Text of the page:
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Supreme Court Takes On Whether Religious Institutions Can Discriminate

Supreme Court Takes On Whether Religious Institutions Can Discriminate

 

In First Amendment jurisprudence the applicability of employment discrimination laws to religious groups has to be among the most confusing and potentially controversial. And in the court’s first week, the justices took it on.

The story goes like this. In 1999, the Hosanna-Tabor Evangelical Lutheran Church School hired Cheryl Perich as a “contract teacher”–a classification reserved for employees that did not yet fit the church’s faith profile. Perich attended religious instruction under the church and eventually became a “called teacher”– a change in her employment status that meant she could be dismissed only for cause.

In 2004 Perich had to take medical leave, eventually being diagnosed with and treated for narcolepsy. When she was cleared by her doctors to return to work the administration questioned whether she was really fit to teach. After a few exchanges with the administration, Perich was threatened with termination. Perich returned the threat with one to sue under the Americans with Disabilities Act, which prohibits job discrimination against a person with a “physical or mental impairment that substantially limits one or more major life activities.”

The problem is, the ADA, like all civil rights laws, contains a “ministerial exception” that prohibits courts from interfering in matters concerning the “employment relationship between a religious institution and its ministerial employees.” The exception is pretty easy to understand. Without the ministerial exception, for example, civil rights laws could be used to force Catholic churches to hire female priests, for example. It was designed to strike a balance between equal protection rights and religious exercise rights.

The ministerial exception isn’t in the civil rights laws, though. It’s a court-created doctrine and one that is as muddled as most court-created doctrines are. That’s why Perich, a secular teacher who occasionally taught religious courses in a religious school, presents the court the perfect opportunity to try and draw some standard here.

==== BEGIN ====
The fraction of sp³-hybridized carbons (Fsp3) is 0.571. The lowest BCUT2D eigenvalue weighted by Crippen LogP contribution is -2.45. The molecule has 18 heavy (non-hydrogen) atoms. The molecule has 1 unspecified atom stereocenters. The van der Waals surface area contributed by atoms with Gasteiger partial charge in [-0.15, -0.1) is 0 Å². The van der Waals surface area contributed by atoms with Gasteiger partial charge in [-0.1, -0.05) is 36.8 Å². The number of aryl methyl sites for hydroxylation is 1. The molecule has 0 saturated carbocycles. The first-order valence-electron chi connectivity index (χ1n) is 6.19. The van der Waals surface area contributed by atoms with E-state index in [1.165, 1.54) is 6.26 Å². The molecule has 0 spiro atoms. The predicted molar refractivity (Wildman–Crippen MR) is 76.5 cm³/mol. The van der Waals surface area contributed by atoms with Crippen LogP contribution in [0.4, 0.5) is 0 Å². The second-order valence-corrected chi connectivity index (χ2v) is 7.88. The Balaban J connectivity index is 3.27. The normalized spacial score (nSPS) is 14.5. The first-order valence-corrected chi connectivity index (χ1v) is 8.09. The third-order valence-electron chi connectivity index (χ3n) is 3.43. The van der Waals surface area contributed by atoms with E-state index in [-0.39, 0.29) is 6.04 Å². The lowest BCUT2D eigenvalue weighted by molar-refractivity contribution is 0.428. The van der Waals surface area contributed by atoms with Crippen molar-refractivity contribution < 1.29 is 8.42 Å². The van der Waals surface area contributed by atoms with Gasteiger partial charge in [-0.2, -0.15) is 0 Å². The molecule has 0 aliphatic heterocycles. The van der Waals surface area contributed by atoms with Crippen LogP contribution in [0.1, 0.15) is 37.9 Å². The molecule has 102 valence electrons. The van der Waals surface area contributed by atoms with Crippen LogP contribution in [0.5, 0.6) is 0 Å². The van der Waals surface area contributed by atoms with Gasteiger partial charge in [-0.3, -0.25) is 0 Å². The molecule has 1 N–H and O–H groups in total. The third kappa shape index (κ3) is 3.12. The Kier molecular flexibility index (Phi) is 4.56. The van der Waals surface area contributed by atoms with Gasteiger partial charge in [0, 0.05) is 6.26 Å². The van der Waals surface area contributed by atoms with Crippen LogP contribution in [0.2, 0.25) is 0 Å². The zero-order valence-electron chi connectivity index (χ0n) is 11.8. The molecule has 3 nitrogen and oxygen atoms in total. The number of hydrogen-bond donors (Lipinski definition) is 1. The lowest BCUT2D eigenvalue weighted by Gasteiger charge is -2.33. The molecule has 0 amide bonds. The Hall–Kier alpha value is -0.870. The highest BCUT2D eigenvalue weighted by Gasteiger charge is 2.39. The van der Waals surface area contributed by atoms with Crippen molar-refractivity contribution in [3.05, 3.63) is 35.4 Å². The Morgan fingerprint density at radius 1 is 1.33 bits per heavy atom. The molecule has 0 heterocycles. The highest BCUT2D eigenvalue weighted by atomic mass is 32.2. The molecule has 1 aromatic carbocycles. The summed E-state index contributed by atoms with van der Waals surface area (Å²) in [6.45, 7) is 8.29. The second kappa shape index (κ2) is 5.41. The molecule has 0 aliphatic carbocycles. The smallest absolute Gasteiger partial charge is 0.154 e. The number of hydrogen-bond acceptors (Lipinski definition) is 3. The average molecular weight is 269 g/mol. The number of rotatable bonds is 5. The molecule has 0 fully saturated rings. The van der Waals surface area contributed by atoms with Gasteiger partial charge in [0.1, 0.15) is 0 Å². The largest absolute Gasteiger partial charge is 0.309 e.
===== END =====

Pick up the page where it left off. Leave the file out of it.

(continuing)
Dahlia Lithwich provides a very good synopsis of the argument and it’s clear that the justices seem very uncomfortable peering in, and second guessing, the actions of religious institutions, but equally uncomfortable granting some kind of broad immunity to institutions that often live in the secular world.

That makes no less then half a dozen note-worthy cases in the court’s first term. It’s going to be quite a fall.

 

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64 comments

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5:43AM PDT on Oct 13, 2011

Thanks for the article.

8:45AM PDT on Oct 12, 2011

A school that receives gvt. funds does so as a non-profit organization. This includes a school with a religious affiliation. It is proselytization to make a teacher become a member of the church in order to receive full benefits. A church that receives gvt. funds can legally show preference to someone from their group given equally qualified candidates, but it cannot require membership of the employees.

Being a part of a religious group does not provide entitlement to discrimination. Discharging a teacher due to a medical diagnosis only underscores the exploitation of the privilege to claim non-profit status. They used full benefits to induce membership. Now they want to fire her due to medical complications.

11:15AM PDT on Oct 11, 2011

Religious people should be free to teach conservative faith and not to be forced to do anything they dislike. However, secular laws should protect people from religious harm. Example: Catholic school should be free to teach whatever they want. BUT law shoud also protect those who disagree, including those who need medical help (life-savng abortion), or person who want to die in dignity, without lingering in pain and death. Laws should, quite frankly, protect both sides.

3:25PM PDT on Oct 10, 2011

tax the churches and let them discriminate, but no tax breaks for bigots. gov't employees must do the job they are hired to do. If they won't based on their religion - fire them please. if you can't do the job, get one you can. Ban political speech and organizing from religious institutions. If churches want the state to keep out of their business than churches must keep out of the business of the state.
so religion is like a penis - great to have one and be proud of it but don't take it out in public and keep it out of my face!

6:57AM PDT on Oct 10, 2011

I think it is Un American to allow discrimination within religions

2:01AM PDT on Oct 10, 2011

I think in this regard, for once, UK employment law is fairly clear and sensible.